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Bertie Bowman (Bill Clark/Roll Call, Public domain, via Wikimedia Commons)
Lauren Victoria Burke, NNPA Newswire Contributor
Published: 13 November 2023

Herbert “Bertie” Bowman arrived in Washington, D.C. in 1944.  He took a job sweeping the steps at the U.S. Capitol at 13 to become a well-known and very well regarded staff member of the Senate Foreign Relations Committee.  Bowman died at 81 after heart surgery on October 25.

“Bertie Bowman was a trailblazing South Carolinian and the longest-serving Black staffer on Capitol Hill. His dedication to public service is an inspiration to us all. May he Rest in Power,” wrote Assistant Democratic Leader Jim Clyburn in tribute.

Bowman encountered everyone on Capitol Hill from southern segregationists to future presidents of the United States from Bill Clinton as a 20-year-old intern to Senator Joe Biden who would become a future Vice President and President. 

Former President Clinton called Bowman, “a first-rate example of the men and women who love our country and work hard every day with little fanfare to keep it running.

"I’ll always be grateful for every encounter I had with him over the years.”

bowman bookStep by Step is the inspiring personal account of Bertie Bowman’s remarkable rise from farmer’s son in the Jim Crow South to hearing coordinator for the Senate Foreign Relations Committee in the U.S. Capitol.Bowman was the fifth of 14 children and his parents were sharecroppers in South Carolina. In 2008, he wrote his autobiography “Step by Step.” His book detailed an incredible personal story about a man who navigated racial segregation in the Jim Crow south to become a respected confidant in the corridors of power.

Before his retirement in 1990, Bertie Bowman had worked for the Foreign Relations Committee for twenty-five years, first as committee clerk and then as assistant hearing coordinator. Bowman then operated a limousine service for Washington VIPs.  In 2000, Bowman returned to federal service at the Foreign Relations Committee after the committee chairman, Senator Jesse Helms, hired him back to the Senate after a ten-year hiatus. 

“For 57 years - 57 years! - if you served on or appeared in front of the Senate Foreign Relations Committee, you knew the big smile, the booming laugh, and the bear hug of Bertie Bowman. His title may have been "hearing coordinator" but it could've just as easily been “heart and soul.” I first met him when I came to testify at 27 and was still lucky to be in his presence when I left as Chairman 42 years later. Bertie was an institution - an inspiration of a man who started in the Senate sweeping floors at 13 and made the place both his career and his home - but more than that, he was a great human and I’ll miss him,” wrote former Senator John Kerry.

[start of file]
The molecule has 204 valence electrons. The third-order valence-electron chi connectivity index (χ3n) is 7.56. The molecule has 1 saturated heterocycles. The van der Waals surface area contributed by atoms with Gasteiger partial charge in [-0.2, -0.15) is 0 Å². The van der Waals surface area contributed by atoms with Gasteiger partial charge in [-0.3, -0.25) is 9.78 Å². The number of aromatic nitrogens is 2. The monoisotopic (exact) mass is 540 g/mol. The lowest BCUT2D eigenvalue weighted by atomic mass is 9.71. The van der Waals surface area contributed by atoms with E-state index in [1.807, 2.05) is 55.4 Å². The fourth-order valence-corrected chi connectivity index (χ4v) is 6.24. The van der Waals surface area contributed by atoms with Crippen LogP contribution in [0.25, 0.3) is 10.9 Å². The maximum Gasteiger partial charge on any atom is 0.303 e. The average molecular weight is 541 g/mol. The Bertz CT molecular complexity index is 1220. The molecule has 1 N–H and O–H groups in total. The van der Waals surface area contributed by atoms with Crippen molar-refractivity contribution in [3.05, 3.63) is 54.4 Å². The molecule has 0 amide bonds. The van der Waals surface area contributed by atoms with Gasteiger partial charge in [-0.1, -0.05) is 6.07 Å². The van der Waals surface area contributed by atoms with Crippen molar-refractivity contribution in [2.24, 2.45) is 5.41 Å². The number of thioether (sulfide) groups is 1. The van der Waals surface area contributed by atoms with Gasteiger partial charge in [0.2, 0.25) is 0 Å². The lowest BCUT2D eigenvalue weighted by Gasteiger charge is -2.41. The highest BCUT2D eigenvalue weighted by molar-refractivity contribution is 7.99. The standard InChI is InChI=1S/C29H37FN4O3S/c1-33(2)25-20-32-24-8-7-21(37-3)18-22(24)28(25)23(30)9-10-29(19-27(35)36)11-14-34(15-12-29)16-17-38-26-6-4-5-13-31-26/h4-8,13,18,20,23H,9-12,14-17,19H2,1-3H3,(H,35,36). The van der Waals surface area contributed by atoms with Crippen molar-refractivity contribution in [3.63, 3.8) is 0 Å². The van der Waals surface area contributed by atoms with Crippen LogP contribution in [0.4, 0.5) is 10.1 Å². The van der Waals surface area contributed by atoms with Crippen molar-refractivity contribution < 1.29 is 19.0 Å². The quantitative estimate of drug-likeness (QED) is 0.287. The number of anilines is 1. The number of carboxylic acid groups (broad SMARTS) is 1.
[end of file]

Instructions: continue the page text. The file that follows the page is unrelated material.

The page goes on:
“To remember the life of Bertie Bowman is to remember his integrity and his steadfast dedication to public service. Throughout his life, Bertie overcame adversity, broke down barriers, and forged an inspiring future that led him from sweeping the halls of the U.S. Congress to working under 16 Chairs of the U.S. Senate Committee on Foreign Relations. He imprinted himself on the work and lives of every member that had the privilege to serve on our Committee across both sides of the aisle, and did so with honor, decency, and kindness. Bertie was the very embodiment of the American Dream,” wrote Maryland Senator Ben Cardin, then current Chairman of the Senate Foreign Relations Committee.

Bowman’s career in Washington started after South Carolina Senator Burnet Maybank told him, “if you all ever get up to Washington, D.C., drop by and see me!”  Bowman took the Senator up on the offer, traveled to the U.S. Capitol, and stayed. 

Lauren Victoria Burke is an independent investigative journalist and the publisher of Black Virginia News. She is a political analyst who appears regularly on #RolandMartinUnfiltered. 

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